According to refractive index's formula, we say that speed of light is other mediums is smaller than that of speed of light in air/vacuum. What quantum mechanical effects govern the increase in speed of light when it moves from another medium back into air/vacuum?


Light is a classical emergent phenomenon from the underlying quantum mechanical framework of photons. The wavefunctions of the photons are solutions of a quantized Maxwell's equation, and thus in its complex form has the electric and magnetic fields that in coherence add up to the E and B amplitudes of the classical electromagnetic waves.

To get an intuition of how photons that just have energy (i.e. frequency*h) and spin build up the classical wave see how the polarization of classical waves arises from the spin of the photon this image:

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With this background:

What quantum mechanical effects govern the increase in speed of light when it moves from another medium back into air/vacuum ?

The photons always move with velocity c. Within a medium, due to photon-lattice or photon-molecule interactions travel longer lengths within the medium so that apparent speed of the light front being built up by the photons in the medium is slower, even though the photons always move with velocity c from interaction to interaction. Getting out of the transparent medium they build up the light front with no interactions and velocity c.

  • $\begingroup$ Have there been experiments to confirm that photons always travel at c? Seems like that would be a testable hypothesis . $\endgroup$ – Lambda Apr 5 '17 at 14:31
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    $\begingroup$ @Lambda All of particle physics data is based on Lorenz transformation calculations, and those are completely dependent on the speed of photons being c. see also this physics.aps.org/synopsis-for/10.1103/PhysRevLett.106.243602 $\endgroup$ – anna v Apr 5 '17 at 14:55

When light travels through space, it always moves at c. Why do we say it moves through water slower than in air? (Or in general, slower in a denser medium than in a less dense medium?)

Imagine light is a attendant that gives parking tickets. The attendant always walks at speed c. If there are no cars on the block, the attendant travels that distance at an apparent speed still equal to c.

Now, say there is a car with an expired meter on the block. The attendant walks at speed c, stops for some time to write a ticket at the car, then continues walking the rest of the block at speed c. As you might guess, the attendant represents a photon of light and cars represent atoms in the matter the light is traveling through. Not all atoms are at the right energy level to absorb and re-emit the photon, so cars requiring a ticket represent the atoms which can actually absorb and re-emit the photon. So when light passes through a region with one atom that will absorb & re-emit it, when a parking attending walks a block with one expired meter, what is the apparent speed through the block, $\frac{distance traveled}{time taken}$?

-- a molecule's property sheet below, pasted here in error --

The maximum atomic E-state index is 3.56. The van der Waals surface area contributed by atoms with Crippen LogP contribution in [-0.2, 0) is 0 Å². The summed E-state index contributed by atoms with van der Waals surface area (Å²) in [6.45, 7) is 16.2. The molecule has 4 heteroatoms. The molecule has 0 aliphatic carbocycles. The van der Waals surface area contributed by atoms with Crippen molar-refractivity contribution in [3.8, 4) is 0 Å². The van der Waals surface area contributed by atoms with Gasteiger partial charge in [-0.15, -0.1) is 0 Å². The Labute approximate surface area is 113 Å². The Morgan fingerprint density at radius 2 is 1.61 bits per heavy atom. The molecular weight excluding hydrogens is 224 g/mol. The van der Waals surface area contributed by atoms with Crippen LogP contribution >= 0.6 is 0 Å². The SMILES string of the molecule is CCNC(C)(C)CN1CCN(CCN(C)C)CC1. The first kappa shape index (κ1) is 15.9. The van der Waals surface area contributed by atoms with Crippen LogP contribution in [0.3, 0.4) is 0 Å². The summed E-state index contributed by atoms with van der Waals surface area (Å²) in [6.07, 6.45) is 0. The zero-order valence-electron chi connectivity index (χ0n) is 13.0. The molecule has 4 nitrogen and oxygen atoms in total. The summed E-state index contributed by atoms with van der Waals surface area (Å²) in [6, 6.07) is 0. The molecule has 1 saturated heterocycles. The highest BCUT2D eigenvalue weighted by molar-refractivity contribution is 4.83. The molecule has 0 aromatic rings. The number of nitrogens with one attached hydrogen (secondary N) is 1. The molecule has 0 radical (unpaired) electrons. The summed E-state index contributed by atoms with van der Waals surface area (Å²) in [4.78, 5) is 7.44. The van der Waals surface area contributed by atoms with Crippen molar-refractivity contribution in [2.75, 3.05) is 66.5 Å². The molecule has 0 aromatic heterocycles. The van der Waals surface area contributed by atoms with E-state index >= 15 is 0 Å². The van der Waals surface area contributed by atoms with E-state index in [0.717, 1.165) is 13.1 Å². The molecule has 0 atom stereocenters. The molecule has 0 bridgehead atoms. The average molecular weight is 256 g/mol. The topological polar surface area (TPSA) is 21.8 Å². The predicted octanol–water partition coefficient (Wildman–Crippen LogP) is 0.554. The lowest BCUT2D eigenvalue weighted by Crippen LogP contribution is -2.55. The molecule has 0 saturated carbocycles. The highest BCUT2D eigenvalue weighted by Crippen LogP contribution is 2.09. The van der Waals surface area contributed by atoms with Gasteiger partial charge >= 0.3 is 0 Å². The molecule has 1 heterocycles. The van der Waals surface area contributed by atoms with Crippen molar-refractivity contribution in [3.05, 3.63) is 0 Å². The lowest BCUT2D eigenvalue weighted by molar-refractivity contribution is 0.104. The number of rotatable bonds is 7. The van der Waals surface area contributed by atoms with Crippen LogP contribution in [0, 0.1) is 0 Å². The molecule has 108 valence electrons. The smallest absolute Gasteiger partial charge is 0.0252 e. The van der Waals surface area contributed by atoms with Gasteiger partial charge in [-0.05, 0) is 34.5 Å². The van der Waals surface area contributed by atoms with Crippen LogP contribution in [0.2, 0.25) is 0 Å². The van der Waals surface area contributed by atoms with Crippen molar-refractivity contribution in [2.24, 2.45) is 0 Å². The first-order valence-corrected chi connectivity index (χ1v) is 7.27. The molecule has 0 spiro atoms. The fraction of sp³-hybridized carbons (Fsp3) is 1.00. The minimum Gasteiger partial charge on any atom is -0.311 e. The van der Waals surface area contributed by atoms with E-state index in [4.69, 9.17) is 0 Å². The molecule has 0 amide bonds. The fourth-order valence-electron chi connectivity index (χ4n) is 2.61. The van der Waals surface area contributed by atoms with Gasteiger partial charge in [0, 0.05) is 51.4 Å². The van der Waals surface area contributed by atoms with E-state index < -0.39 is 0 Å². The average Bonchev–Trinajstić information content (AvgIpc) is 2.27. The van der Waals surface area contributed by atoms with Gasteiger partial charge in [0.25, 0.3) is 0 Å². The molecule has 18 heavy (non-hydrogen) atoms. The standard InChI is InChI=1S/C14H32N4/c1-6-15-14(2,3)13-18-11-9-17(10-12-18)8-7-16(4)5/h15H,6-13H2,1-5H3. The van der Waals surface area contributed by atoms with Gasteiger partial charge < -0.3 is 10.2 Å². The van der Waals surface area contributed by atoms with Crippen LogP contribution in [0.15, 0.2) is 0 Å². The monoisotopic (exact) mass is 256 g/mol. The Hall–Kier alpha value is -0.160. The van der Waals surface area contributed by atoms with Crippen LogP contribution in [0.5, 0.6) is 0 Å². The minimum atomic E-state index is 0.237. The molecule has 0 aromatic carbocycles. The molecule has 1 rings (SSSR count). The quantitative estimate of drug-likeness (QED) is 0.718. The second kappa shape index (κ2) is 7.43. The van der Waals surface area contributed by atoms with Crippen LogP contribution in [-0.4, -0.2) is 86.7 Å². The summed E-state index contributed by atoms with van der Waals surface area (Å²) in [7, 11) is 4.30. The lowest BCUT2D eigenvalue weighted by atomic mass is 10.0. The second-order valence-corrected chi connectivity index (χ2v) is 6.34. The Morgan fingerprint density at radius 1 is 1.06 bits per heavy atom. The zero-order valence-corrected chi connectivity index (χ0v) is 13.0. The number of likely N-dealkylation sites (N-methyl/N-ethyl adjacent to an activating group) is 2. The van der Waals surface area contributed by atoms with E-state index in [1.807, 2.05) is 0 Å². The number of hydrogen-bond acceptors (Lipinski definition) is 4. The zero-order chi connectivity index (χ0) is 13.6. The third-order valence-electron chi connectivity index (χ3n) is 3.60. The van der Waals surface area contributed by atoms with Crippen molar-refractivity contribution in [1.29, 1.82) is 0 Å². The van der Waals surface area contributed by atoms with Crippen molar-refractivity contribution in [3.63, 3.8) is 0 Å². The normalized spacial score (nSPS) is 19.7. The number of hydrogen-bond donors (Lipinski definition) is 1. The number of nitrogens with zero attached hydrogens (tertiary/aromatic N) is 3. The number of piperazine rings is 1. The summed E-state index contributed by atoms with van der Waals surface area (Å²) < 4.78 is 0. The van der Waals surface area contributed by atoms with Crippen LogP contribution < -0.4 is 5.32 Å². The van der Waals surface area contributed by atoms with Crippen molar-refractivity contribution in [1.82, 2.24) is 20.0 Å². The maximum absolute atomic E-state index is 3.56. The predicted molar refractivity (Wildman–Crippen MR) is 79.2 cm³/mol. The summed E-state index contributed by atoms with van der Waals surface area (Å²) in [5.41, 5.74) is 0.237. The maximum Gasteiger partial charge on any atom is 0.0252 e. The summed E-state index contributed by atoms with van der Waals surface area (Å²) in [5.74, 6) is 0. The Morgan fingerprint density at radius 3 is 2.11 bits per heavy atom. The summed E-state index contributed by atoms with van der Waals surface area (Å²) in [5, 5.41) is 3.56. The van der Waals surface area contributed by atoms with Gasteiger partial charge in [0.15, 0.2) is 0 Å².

Well, the attendant traveled the distance of the block d. For the time t, let's break it into three segments: time spent walking the distance $d_1$ to the car at speed c ($t_1=d_1/c$), spending time $t'$ writing the ticket, then time $t_2=d_2/c$ walking the remaining distance $d_2$. Note that the two distances make up the entire distance of the block: $d=d_1+d_2$. So the apparent speed is:

$$c_{app}=\frac{distance}{time} \\ =\frac{d}{t_1+t'+t_2} \\ =\frac{d}{d_1c^{-1}+t'+d_2c^{-1}} \\ = \frac{cd}{d_1+ct'+d_2} \\ = \frac{cd}{d+ct'}\\ =\frac{c}{1+ct'/d}\\$$

$$ c_{app}=\Big(\frac{1}{1+ct'd^{-1}}\Big)c$$

This is the apparent speed of light traveling a distance of $d$ through a medium, with $t'$ being the total time spent "inside" atoms (and bonds) between absorptions and re-emissions. Note that according to this expression $c_{app} \leq c$, with $c_{app}=c$ only when $t'=0$ (when the photon spends no time being absorbed "in" the atom). If the parking attendant stops at a car, indeed any number of cars, his apparent speed is less than c. If he doesn't stop at any cars, his speed is exactly c.

Denser matter (like water) contains more atoms in a given amount of space than less denser matter (such as air). So on a dense block, our parking attendant will be stopping at more cars before reaching the end of the block, lowering his apparent speed.

Thus, light appears to move slower through denser mediums because it spends time being "inside" atoms. But whenever a photon is literally traveling, it travels at c. The space between atoms is a vacuum.


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